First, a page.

An obscure family of small, narrow-leaved water plants that have for years been classified as oddball relatives of grasses turns out to represent one of the most ancient surviving lineages of flowering plants, researchers say.
These plants, the Hydatellaceae, belong with water lilies near the base of the family tree of flowering plants, say Sean Graham of the University of British Columbia in Vancouver and his coworkers.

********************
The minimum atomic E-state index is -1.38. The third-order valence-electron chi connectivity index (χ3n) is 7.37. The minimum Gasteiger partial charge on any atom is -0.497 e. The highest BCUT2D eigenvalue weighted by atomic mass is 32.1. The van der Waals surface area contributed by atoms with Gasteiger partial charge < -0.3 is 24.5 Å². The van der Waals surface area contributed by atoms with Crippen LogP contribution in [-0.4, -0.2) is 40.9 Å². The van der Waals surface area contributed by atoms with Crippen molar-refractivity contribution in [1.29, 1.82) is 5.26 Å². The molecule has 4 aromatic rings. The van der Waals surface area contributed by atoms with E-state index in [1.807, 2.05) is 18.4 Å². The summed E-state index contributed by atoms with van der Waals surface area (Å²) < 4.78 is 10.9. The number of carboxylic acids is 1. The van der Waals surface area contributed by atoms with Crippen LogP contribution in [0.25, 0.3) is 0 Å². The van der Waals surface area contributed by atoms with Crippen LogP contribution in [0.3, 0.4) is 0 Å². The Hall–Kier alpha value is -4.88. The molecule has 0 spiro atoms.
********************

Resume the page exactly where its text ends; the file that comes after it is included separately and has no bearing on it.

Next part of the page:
The family consists of some 10 species in Australia, New Zealand, and India. Several obvious traits, such as the clumps of bladelike leaves, do look grassy, acknowledges Graham. And earlier DNA analysis of a gene from the plants